Dutch architects to create Marble Arch Hill in London
A 25 metre tall 'mountain' will emerge next to London's Marble Arch this summer. The green hill, with space underneath it to host events, is a temporary structure designed by Dutch architecture firm MVRDV. The project has been commissioned by Westminster City Council to attract crowds back to London's retail heart: the Oxford Street area.
Spectacular 25-metre-tall viewpoint
MVRDV’s proposal for this installation takes inspiration from the history of the site, the firm's press release reads. 'Marble Arch once marked the corner of Hyde Park, but in the 1960s new roads were added that turned the arch into a traffic island, disconnected from the rest of the park. MVRDV’s design introduces a park-like landscape of grass and trees, and ‘lifts’ this recreated corner of Hyde Park to create a spectacular 25-metre-tall viewpoint that gives visitors an overview of Oxford Street and the park, and a new perspective on Marble Arch itself.'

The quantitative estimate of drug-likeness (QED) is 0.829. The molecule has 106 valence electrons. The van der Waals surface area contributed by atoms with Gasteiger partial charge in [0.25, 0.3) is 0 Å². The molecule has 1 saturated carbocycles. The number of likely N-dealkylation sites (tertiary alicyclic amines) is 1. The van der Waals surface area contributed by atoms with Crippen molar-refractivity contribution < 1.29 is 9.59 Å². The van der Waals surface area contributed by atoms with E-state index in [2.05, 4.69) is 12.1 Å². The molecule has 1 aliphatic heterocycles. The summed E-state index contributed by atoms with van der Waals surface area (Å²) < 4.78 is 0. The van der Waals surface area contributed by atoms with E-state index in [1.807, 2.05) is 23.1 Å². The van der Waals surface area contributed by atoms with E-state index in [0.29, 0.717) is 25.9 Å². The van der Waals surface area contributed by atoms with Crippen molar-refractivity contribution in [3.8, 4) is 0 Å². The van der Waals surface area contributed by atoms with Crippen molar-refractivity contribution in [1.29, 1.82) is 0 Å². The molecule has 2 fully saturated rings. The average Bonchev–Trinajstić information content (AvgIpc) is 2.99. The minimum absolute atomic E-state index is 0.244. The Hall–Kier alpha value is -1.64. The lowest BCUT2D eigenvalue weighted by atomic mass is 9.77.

Design draws on earlier plans for a 'Dutch mountain' in London
The design draws from two separate lineages of MVRDV’s work: the 2016 Stairs to Kriterion installation in Rotterdam, also build as a temporary scaffold-based structure, and an earlier proposal to create a 'mountain' for the Serpentine Pavilion in 2004. The Serpentine Pavilion's mountain was never materialised; with the Marble Arch Hill, this ambitious idea will finally come to life.
Sustainable, circular design
The 'Dutch mountain' is designed in a way that allows reuse of the materials that are required to build it. The scaffolding structure can of course be reused, and the soil and plants that form the top layer of the structure will also all get a new life, mostly in gardens and parks nearby. The hill is likely to be part of London’s busiest shopping area for at least six months.